Lower-than-forecast borrowing provides ‘fiscal room’ to ditch NICs hike, says IEA economist
Matthew Lesh writes for The Telegraph
“The latest data on the public finances show that, between April and December, the UK government borrowed nearly £13 billion less than the OBR had forecast. This provides the ‘fiscal room’ to ditch the hike in National Insurance Contributions (NICs) planned for April, which would have raised about £12 billion.
“The economy has recovered more quickly than expected, creating a ‘growth dividend’ for the Treasury. Higher inflation is increasing the amount that the government has to spend on interest payments on inflation index-linked debt. However, the accompanying rise in nominal incomes is also increasing tax revenues and reducing the burden of debt as a share of GDP.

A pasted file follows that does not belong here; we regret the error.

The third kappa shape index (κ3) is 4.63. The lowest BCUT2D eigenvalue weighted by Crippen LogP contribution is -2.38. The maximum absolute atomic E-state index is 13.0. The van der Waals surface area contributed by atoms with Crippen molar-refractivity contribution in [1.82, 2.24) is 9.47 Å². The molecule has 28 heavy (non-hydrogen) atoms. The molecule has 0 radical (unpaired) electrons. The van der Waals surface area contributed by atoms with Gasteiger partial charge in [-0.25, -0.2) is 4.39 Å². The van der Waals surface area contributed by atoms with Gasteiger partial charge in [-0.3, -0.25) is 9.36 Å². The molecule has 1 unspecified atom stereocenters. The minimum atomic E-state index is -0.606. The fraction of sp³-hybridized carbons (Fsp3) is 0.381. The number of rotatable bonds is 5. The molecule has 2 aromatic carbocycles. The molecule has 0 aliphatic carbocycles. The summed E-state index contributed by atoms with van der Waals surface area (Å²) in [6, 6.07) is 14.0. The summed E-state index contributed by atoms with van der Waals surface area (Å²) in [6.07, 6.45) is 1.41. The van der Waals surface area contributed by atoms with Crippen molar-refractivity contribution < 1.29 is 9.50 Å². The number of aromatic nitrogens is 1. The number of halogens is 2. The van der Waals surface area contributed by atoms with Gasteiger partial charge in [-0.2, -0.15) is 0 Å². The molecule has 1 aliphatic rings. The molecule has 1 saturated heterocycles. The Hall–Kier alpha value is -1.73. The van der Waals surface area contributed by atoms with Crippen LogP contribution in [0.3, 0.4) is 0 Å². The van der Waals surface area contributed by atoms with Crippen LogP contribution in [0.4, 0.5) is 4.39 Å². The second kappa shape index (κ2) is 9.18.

“The government may still need to find more money later to fund a long-term increase in spending on health and social care. But the NICs hike in 2022-23 was intended to help with the one-off costs of fixing the backlog of NHS work caused by the pandemic.
“It is therefore entirely credible to use the growth dividend to pay these costs, rather than adding even more to the tax burden by raising NICs now.”
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